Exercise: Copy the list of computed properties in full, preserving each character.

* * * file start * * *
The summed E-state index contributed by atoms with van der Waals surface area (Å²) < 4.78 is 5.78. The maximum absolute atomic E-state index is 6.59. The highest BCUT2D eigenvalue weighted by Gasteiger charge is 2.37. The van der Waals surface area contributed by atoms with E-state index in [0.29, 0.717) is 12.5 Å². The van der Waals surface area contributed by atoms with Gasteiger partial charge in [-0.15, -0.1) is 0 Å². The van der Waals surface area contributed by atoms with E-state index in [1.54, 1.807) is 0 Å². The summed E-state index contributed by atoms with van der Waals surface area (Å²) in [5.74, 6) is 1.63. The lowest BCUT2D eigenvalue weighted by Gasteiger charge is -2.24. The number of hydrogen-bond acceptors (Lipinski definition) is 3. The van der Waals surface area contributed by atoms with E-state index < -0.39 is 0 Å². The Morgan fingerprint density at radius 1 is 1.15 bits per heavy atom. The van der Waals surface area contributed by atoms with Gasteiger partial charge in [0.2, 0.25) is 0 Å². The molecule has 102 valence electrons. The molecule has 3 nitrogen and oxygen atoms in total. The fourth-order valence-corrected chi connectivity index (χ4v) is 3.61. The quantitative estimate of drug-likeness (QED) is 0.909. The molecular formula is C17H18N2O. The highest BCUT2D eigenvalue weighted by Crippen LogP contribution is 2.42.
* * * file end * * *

The summed E-state index contributed by atoms with van der Waals surface area (Å²) < 4.78 is 5.78. The maximum absolute atomic E-state index is 6.59. The highest BCUT2D eigenvalue weighted by Gasteiger charge is 2.37. The van der Waals surface area contributed by atoms with E-state index in [0.29, 0.717) is 12.5 Å². The van der Waals surface area contributed by atoms with Gasteiger partial charge in [-0.15, -0.1) is 0 Å². The van der Waals surface area contributed by atoms with E-state index in [1.54, 1.807) is 0 Å². The summed E-state index contributed by atoms with van der Waals surface area (Å²) in [5.74, 6) is 1.63. The lowest BCUT2D eigenvalue weighted by Gasteiger charge is -2.24. The number of hydrogen-bond acceptors (Lipinski definition) is 3. The van der Waals surface area contributed by atoms with E-state index < -0.39 is 0 Å². The Morgan fingerprint density at radius 1 is 1.15 bits per heavy atom. The van der Waals surface area contributed by atoms with Gasteiger partial charge in [0.2, 0.25) is 0 Å². The molecule has 102 valence electrons. The molecule has 3 nitrogen and oxygen atoms in total. The fourth-order valence-corrected chi connectivity index (χ4v) is 3.61. The quantitative estimate of drug-likeness (QED) is 0.909. The molecular formula is C17H18N2O. The highest BCUT2D eigenvalue weighted by Crippen LogP contribution is 2.42.